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Schema Chemistry: The Entitlement/Self-Sacrifice Trap

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Schemas are the core beliefs we develop as a result of our early childhood interactions. They can inform many things about our adult lives, including the way we approach romantic relationships.

For example, if you have ever found yourself feeling resentful and lonely in a relationship, a self-sacrifice schema could be at work. This is a pattern in which you tend to be vigilant about others’ needs while ignoring your own needs.

Understanding Schema Chemistry in Relationships 

“Schema chemistry” refers to the human tendency to be drawn to people who reinforce our own core beliefs. A person with a self-sacrifice schema may notice a pattern of being with partners who view their own worth and needs as a priority in any situation—in other words, partners who have an entitlement schema. That’s because the self-sacrifice schema and entitlement schema reinforce each other. With every new interaction, both people in the relationship have their core beliefs strengthened by the ongoing dynamic.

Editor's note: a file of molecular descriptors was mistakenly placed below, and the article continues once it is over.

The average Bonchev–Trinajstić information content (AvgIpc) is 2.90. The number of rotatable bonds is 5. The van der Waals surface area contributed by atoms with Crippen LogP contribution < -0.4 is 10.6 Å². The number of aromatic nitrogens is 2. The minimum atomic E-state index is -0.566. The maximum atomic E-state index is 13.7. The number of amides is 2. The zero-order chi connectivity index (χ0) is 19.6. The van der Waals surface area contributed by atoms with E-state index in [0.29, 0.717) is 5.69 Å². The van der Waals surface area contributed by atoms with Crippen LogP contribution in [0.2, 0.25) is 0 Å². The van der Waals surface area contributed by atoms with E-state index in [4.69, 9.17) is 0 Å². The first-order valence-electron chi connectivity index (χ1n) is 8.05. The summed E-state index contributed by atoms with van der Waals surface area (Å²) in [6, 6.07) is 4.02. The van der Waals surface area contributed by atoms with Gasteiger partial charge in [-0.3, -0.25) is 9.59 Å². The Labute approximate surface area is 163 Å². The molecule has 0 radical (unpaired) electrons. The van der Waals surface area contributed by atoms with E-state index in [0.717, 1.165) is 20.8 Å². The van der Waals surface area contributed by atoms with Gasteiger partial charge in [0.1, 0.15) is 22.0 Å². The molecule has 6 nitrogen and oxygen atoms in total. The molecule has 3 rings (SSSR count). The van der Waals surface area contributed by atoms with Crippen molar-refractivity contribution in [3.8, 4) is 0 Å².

At the Bay Area CBT Center, we want you to be able to break this cycle and enjoy a relationship that is positive and uplifting for you and your partner. We help couples develop effective communication and healthy boundaries so the relationship feels more reciprocal—a collaborative effort between you and your partner. The first step is to understand how this “schema chemistry” works and where it’s showing up in your relationship. Then you will be able to implement specific strategies to change that dynamic.

Before we describe some of the specific strategies taught to clients in our practice, here is a closer look at the characteristics of these two schemas.